William Byron has a lot of fun in Larson’s Dirt Larson event

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Alejandro Alvarez | NASCAR Digital Media

BULLS GAP, Tenn. – For the first time in 24 years of his life, eight of which he spent racing production cars professionally, William Byron strapped himself in to a late model and propelled it down a dirt road.

To tell the truth, his beginnings were not always the most beautiful. Byron spun more than once throughout Thursday night’s action-packed night at Tennessee’s Volunteer Speedway, including in his first race in the hot qualifying rounds. But he continued. He even participated in not one but ultimately two races. Picture of Ios (30)

“I could go late model races on asphalt and compete for wins, and it’s a little different from that,” Byron told NASCAR.com. “It was more just to put myself in a different environment and see what happens. So hopefully I can do a lot more and kind of learn behind the scenes, not so much learn under pressure. was really good to get some experience with these guys and kind of know where I need to go.

“Yeah, that was cool.”

RELATED: See Volunteer Speedway Scenes

Byron came out of the heat races in a B-Main, in which he finished 10th out of 11. NASCAR Cup Series teammate Kyle Larson, however, was the overall event promoter – officially called the first FloRacing Late Model Challenge powered by Tezo – and was able to offer Byron his temporary promoter, a guaranteed place in the distance race.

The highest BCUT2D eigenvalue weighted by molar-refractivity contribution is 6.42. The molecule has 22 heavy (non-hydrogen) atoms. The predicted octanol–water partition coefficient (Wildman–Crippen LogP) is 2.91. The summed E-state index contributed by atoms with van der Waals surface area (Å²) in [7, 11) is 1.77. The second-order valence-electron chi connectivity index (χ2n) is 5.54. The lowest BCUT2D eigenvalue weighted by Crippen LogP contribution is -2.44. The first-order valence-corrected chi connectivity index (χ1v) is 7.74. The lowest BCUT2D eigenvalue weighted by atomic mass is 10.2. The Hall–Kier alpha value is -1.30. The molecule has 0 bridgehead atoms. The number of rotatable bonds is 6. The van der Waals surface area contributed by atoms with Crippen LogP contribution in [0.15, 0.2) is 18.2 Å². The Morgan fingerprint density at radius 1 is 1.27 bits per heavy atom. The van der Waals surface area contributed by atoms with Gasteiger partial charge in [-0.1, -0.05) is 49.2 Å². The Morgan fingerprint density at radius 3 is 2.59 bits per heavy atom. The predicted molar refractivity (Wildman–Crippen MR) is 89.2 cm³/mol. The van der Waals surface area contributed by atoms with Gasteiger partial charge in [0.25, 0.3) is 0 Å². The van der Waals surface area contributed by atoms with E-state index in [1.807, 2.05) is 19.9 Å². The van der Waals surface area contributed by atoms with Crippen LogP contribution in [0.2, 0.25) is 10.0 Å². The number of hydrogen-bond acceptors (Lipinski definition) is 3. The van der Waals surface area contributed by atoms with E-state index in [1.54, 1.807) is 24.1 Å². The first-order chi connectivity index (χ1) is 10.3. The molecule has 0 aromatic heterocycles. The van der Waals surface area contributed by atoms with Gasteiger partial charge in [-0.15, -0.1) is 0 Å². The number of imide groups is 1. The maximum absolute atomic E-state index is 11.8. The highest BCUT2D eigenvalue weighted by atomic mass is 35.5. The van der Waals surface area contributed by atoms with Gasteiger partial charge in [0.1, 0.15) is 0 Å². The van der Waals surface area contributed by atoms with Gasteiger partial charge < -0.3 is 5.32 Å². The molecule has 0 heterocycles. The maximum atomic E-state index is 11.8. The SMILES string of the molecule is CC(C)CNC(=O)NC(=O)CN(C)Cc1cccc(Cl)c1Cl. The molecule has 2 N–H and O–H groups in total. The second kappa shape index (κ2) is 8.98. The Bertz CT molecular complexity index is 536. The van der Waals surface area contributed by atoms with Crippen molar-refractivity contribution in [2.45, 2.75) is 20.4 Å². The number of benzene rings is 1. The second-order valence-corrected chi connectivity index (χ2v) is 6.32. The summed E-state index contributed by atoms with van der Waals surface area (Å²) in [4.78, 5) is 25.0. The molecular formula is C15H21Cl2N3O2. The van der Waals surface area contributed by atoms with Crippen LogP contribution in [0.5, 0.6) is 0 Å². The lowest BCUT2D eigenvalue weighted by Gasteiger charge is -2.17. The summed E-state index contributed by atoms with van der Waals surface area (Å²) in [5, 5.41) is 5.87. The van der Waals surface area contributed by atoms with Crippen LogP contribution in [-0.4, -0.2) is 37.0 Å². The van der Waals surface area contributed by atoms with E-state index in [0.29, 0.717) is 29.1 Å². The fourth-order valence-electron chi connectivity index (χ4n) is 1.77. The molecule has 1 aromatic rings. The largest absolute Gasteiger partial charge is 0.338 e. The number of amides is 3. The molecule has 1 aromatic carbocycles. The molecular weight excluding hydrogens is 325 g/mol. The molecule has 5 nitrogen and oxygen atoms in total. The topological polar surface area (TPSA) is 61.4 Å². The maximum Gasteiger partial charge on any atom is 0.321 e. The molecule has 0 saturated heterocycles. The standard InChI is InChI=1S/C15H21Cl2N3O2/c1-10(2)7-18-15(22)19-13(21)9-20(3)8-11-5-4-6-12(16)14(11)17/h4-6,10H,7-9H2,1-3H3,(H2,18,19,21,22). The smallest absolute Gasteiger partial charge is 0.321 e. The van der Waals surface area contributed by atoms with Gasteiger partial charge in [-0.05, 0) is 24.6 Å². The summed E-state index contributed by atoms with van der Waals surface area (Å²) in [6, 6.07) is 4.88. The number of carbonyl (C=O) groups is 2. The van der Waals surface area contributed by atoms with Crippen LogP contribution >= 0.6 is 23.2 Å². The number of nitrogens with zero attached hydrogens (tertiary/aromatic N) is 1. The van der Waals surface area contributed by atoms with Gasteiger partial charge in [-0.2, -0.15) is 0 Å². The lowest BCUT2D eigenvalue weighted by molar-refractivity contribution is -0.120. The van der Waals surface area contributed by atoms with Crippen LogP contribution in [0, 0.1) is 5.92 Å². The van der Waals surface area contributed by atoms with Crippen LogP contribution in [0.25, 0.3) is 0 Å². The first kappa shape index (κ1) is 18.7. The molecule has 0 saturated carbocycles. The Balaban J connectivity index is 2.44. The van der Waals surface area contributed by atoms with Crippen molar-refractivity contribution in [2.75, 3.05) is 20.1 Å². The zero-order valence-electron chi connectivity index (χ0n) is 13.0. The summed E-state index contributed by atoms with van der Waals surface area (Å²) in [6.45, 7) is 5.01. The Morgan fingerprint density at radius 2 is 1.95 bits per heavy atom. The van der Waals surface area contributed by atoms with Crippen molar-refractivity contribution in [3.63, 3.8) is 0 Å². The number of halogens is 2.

The final was a 50 round shootout with 25 competitors. Byron came in 24th. Larson crossed fourth behind winner Mike Marlar, runner-up Jimmy Owens and third Scott Bloomquist.

“The peloton was really tough,” Larson said. “A lot of these drivers are just as good as Kyle Busch would be in a Cup car.

Busch is a two-time Cup Series champion, the only current multiple-time garage champion in Series One. Larson is the reigning titleholder.

Larson, who is as successful in the dirt world as he is in the stock business, knows you can’t compare a coupe car to a late model, especially when it comes to dirt. A recent model is built for the type of surface. The cup is not; he has only raced on dirt once a year since last year. This weekend just happens to be this weekend, with the second Food City Dirt Race at Bristol Motor Speedway scheduled for Sunday (7 p.m. ET on FOX, PRN, SiriusXM).

BRISTOL DIRT: Weekend program | Qualifying, race format | List of Cup registrants

Picture of Ios (25)That may have played a small part in Byron’s decision to enter Larson’s showdown, but it wasn’t the only reason, as he himself noted earlier.

“It was cool for him to show up and do it,” Larson said. “Obviously very different from what he did growing up. So yeah, it’s good that he’s ready to step out of his comfort zone and try something really different.

It wasn’t exactly out of his comfort zone given his NASCAR history, but last week at Martinsville Speedway, Byron raced in just his second Camping World Truck Series race since 2016 — and won.

Afterwards, when asked about the rather unexpected seat addition, he replied, “I’m just having fun.” The spontaneous adventure of the earth follows more there than the preparation of Bristol.

It’s not always about winning, especially at the very beginning of a new business.

“I was just trying to get up to speed,” Byron said. “I don’t have laps in these cars, so I’m just wondering how they feel and what to do. But it was a lot of fun for sure.

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